Bryanston Distributing Company

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Bryanston Distributing Company
Headquarters United States
Products Motion pictures
Services Film distribution

Bryanston Distributing Company is an American film distribution company that was very active during the early 1970s and was left dormant for almost thirty years. It is not to be confused with the British Bryanston Films (UK) or Bryanston Pictures the production arm which was liquidated when former producer Anthony "Big Tony" Peraino was prosecuted by the federal government on an obscenity charge stemming from the production and distribution of the film Deep Throat, which is recognized as possibly the most financially successful independent film of all time.

Bryanston was, and still is, in the business of acquisition, finance and distribution of independently produced films and music of every type, nature and gauge through established agents but the company will not look at unsolicited submissions.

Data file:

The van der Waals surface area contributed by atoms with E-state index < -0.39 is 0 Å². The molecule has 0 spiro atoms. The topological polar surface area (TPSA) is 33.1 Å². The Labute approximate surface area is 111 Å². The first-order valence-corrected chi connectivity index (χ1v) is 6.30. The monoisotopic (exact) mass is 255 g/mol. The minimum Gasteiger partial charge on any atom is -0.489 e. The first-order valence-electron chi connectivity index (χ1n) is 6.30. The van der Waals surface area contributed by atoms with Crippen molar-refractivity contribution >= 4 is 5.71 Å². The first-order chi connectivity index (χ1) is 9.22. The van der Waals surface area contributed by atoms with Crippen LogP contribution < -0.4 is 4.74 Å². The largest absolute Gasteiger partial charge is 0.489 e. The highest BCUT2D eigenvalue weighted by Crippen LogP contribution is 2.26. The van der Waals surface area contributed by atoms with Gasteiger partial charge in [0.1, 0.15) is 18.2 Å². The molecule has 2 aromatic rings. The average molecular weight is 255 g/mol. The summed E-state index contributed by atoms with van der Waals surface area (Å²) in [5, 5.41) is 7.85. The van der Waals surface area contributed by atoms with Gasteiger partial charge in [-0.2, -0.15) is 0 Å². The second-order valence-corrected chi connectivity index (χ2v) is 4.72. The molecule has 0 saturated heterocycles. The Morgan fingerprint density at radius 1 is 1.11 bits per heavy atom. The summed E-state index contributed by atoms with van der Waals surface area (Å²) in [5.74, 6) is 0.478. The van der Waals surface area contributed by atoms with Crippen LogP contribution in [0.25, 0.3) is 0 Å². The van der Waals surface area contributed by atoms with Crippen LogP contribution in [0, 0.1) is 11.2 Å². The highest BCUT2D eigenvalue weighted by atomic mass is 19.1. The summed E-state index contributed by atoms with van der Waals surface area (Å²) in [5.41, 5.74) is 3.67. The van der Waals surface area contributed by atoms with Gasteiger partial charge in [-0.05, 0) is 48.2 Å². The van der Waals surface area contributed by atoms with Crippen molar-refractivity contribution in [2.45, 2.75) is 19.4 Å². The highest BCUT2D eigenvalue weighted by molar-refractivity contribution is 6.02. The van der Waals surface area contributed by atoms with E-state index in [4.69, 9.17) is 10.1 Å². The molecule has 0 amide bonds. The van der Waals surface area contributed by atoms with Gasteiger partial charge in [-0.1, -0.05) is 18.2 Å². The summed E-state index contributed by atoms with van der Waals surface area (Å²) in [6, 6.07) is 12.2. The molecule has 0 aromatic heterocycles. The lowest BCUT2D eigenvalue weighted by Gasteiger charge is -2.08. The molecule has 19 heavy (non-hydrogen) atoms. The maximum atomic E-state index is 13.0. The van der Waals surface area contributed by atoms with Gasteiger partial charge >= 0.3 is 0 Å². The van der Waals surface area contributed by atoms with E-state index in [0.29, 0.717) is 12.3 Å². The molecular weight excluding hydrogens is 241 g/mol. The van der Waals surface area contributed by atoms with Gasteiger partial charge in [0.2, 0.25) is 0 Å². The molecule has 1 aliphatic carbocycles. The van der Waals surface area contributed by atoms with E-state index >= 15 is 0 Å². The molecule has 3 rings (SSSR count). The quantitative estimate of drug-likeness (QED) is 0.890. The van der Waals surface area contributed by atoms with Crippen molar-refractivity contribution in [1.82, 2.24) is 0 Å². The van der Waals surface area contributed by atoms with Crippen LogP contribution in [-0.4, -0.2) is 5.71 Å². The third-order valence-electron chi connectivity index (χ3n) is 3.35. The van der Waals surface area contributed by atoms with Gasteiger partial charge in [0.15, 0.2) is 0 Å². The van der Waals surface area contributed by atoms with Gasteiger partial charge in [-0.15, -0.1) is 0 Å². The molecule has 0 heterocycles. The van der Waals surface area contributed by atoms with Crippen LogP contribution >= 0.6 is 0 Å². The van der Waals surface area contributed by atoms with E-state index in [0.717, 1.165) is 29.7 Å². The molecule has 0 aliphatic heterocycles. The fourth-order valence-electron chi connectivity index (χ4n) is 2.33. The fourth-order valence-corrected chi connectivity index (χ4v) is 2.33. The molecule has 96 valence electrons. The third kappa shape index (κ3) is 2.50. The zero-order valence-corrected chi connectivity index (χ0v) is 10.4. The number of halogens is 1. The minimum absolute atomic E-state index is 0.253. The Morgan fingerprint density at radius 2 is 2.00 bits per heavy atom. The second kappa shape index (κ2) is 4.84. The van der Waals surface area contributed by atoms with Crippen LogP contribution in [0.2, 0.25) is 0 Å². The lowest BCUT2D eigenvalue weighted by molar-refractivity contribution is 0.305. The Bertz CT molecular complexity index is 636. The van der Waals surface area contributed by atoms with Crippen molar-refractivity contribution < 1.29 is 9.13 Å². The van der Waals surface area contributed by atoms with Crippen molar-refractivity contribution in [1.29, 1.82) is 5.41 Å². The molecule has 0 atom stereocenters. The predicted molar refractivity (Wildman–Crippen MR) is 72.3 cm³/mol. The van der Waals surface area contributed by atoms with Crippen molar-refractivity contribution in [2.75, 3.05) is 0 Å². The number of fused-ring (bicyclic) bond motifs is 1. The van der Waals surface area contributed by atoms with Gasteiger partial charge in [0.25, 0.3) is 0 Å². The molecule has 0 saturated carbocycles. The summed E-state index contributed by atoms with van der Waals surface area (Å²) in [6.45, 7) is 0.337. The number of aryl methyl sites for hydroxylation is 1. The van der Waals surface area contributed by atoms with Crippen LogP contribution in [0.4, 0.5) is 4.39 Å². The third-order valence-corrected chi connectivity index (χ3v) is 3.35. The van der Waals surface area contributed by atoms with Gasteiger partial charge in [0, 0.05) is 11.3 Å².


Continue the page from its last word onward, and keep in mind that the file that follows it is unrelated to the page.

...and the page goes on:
The company's first title was Return of the Dragon starring Bruce Lee released in 1974 in the U.S with scenes removed. also released of Andy Warhol's Frankenstein, an X-rated, 3D film that was later re-released under its European title, Flesh for Frankenstein.

Among the company's more notable releases was the 1974 horror film The Texas Chain Saw Massacre[1] and The Devil's Rain.

Bryanston also released John Carpenter's first film, Dark Star, from the same year. Both of these became major cult film classics. The company courted controversy in 1975 with Ralph Bakshi's racially-tinged Coonskin. which was released at "BRYAN WEST" Theater 1607 Broadway, New York on August 20, 1975 after the rights were quitclaimed by Paramount. The film was too controversial for its time. Later in 1976, after the re-release of That's The Way of the World starring Harvey Keitel and Earth Wind and Fire, the company went dormant having released about twenty movies.

During 2005 the company was resurrected and acquired rights to several large movie libraries.

Bryanston is a privately held company.


  1. ^ Bloom, John (November 2004). "They Came. They Sawed.". Texas Monthly. 

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